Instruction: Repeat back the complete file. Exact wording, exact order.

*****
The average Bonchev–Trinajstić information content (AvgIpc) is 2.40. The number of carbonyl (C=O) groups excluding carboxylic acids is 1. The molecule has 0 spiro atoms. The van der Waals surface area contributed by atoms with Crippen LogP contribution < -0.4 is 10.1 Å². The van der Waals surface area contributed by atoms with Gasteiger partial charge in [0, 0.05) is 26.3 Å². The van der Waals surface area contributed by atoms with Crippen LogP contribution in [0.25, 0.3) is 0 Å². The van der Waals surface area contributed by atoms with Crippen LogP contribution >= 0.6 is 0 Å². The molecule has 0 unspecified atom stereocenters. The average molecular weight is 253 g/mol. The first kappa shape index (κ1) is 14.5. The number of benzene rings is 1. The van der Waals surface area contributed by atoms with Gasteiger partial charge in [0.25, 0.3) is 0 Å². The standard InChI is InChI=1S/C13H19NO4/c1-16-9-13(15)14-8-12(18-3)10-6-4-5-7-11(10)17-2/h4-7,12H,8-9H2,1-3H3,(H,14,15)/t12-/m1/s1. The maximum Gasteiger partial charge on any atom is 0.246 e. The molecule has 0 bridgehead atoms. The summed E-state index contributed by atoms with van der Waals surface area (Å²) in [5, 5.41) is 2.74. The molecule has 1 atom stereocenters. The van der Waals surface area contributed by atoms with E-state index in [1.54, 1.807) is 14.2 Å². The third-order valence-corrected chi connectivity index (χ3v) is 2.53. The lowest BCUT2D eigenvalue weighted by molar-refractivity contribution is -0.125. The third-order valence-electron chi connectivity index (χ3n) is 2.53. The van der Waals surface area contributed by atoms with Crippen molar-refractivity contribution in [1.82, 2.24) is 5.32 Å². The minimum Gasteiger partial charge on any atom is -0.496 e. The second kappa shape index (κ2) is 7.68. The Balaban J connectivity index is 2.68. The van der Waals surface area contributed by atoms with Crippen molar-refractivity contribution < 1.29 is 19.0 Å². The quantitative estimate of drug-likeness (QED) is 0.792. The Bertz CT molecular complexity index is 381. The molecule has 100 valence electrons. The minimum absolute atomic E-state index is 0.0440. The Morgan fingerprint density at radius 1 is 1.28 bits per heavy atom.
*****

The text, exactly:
The average Bonchev–Trinajstić information content (AvgIpc) is 2.40. The number of carbonyl (C=O) groups excluding carboxylic acids is 1. The molecule has 0 spiro atoms. The van der Waals surface area contributed by atoms with Crippen LogP contribution < -0.4 is 10.1 Å². The van der Waals surface area contributed by atoms with Gasteiger partial charge in [0, 0.05) is 26.3 Å². The van der Waals surface area contributed by atoms with Crippen LogP contribution in [0.25, 0.3) is 0 Å². The van der Waals surface area contributed by atoms with Crippen LogP contribution >= 0.6 is 0 Å². The molecule has 0 unspecified atom stereocenters. The average molecular weight is 253 g/mol. The first kappa shape index (κ1) is 14.5. The number of benzene rings is 1. The van der Waals surface area contributed by atoms with Gasteiger partial charge in [0.25, 0.3) is 0 Å². The standard InChI is InChI=1S/C13H19NO4/c1-16-9-13(15)14-8-12(18-3)10-6-4-5-7-11(10)17-2/h4-7,12H,8-9H2,1-3H3,(H,14,15)/t12-/m1/s1. The maximum Gasteiger partial charge on any atom is 0.246 e. The molecule has 0 bridgehead atoms. The summed E-state index contributed by atoms with van der Waals surface area (Å²) in [5, 5.41) is 2.74. The molecule has 1 atom stereocenters. The van der Waals surface area contributed by atoms with E-state index in [1.54, 1.807) is 14.2 Å². The third-order valence-corrected chi connectivity index (χ3v) is 2.53. The lowest BCUT2D eigenvalue weighted by molar-refractivity contribution is -0.125. The third-order valence-electron chi connectivity index (χ3n) is 2.53. The van der Waals surface area contributed by atoms with Crippen molar-refractivity contribution in [1.82, 2.24) is 5.32 Å². The minimum Gasteiger partial charge on any atom is -0.496 e. The second kappa shape index (κ2) is 7.68. The Balaban J connectivity index is 2.68. The van der Waals surface area contributed by atoms with Crippen molar-refractivity contribution < 1.29 is 19.0 Å². The quantitative estimate of drug-likeness (QED) is 0.792. The Bertz CT molecular complexity index is 381. The molecule has 100 valence electrons. The minimum absolute atomic E-state index is 0.0440. The Morgan fingerprint density at radius 1 is 1.28 bits per heavy atom.